Pregnant Technologists and Healthcare Workers

Due to the concern with regard to pregnant technologists and other healthcare workers in the MRI environment, a survey of reproductive health among female MR system operators was conducted by Kanal et al.

Questionnaires were sent to female MR technologists and nurses at the majority of the MRI facilities in the United States. The questionnaire addressed menstrual and reproductive experiences as well as work activities. This study attempted to account for known potential confounding variables (e.g., age, smoking, alcohol use) for this type of data.

Of the 1,915 completed questionnaires analyzed, there were 1,421 pregnancies: 280 occurred while working as an MR employee (technologist or nurse), 894 while employed at another job, 54 as a student, and 193 as a homemaker. Five categories were analyzed that included spontaneous abortion rate, pre-term delivery (less than 39 weeks), low birth weight (less than 5.5 pounds), infertility (taking more than eleven months to conceive), and gender of the offspring.

The data indicated that there were no statistically significant alterations in the five areas studied for MRI healthcare professionals relative to the same group studied when they were employed elsewhere, prior to becoming MRI healthcare employees. Additionally, adjustment for maternal age, smoking, and alcohol use failed to markedly change any of the associations. Menstrual regularity, menstrual cycle, and related topics were also examined in this study. These included inquiries regarding the number of days of menstrual bleeding, the heaviness of the bleeding, and the time between menstrual cycles.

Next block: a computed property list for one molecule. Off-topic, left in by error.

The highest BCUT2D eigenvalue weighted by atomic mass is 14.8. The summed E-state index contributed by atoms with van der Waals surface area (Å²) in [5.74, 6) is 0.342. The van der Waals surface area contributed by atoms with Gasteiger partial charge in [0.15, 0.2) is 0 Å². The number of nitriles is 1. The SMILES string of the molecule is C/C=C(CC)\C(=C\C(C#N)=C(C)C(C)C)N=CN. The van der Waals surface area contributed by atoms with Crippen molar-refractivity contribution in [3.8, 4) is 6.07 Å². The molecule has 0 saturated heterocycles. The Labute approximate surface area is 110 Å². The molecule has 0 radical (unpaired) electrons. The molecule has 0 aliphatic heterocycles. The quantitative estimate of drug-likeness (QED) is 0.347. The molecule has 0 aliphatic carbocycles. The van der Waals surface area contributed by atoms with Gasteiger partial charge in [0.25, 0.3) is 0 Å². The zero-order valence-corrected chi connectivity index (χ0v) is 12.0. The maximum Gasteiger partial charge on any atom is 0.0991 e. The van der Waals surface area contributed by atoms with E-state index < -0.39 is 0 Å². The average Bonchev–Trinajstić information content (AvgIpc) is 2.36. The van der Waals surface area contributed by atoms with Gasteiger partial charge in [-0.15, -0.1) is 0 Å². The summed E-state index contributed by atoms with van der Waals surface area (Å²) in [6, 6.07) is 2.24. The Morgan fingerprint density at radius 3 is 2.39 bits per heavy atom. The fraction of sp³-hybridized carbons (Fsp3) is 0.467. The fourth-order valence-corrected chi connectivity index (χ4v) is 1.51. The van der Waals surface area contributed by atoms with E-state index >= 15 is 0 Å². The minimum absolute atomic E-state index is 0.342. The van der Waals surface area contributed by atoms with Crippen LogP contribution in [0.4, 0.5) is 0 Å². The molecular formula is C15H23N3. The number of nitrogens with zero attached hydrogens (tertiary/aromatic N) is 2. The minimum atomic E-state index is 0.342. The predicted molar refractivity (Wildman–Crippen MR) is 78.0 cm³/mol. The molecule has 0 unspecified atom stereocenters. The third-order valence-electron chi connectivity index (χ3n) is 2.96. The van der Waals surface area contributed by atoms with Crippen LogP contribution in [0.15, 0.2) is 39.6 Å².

Admittedly, this is a difficult area to objectively examine because it depends on both subjective memory and the memory of the respondent for a given topic. Subjective memory is often inadequate. Nevertheless, the data suggested that there were no clear correlations between MRI workers and specific modifications of the menstrual cycle.

The data from this extensive epidemiological investigation were reassuring insofar as that there did not appear to be deleterious effects from exposure to the static magnetic field of the MR system. Therefore, a policy is recommended that permits pregnant technologists and healthcare workers to perform MRI procedures, as well as to enter the MR system room, and attend to the patient during pregnancy, regardless of the trimester. Importantly, technologists and healthcare workers should not remain within the MR system room or magnet bore during the actual operation of the scanner.

This later recommendation is especially important for those healthcare workers involved in patient management or interventional MR-guided examinations and procedures, since it may be necessary for them to be directly exposed to the MR system's electromagnetic fields at levels similar to those used for patients. These recommendations are not based on indications of adverse effects, but rather, from a conservative point of view and the feeling that there are insufficient data pertaining to the effects of the other electromagnetic fields of the MR system to support or allow unnecessary exposures.


Evans JA, Savitz DA, Kanal E, Gillen J. Infertility and pregnancy outcome among magnetic resonance imaging workers. J Occu Med 1993;12:1191-1195.

International Commission on Non-Ionizing Radiation Protection (ICNIRP) Statement, Medical magnetic resonance procedures: protection of patients. Health Physics 2004;87:197-216.

Kanal E, Gillen J, Evans J, Savitz D, Shellock FG. Survey of reproductive health among female MR workers. Radiology 1993;187:395-399.

Shellock FG. Magnetic Resonance Procedures: Health Effects and Safety. CRC Press, LLC, Boca Raton, FL, 2001.

Shellock FG, Kanal E. Policies, guidelines, and recommendations for MR imaging safety and patient management. J Magn Reson Imaging 1991;1: 97-101.

Shellock FG, Kanal E. Magnetic Resonance: Bioeffects, Safety, and Patient Management. Second Edition, Lippincott-Raven Press, New York, 1996.

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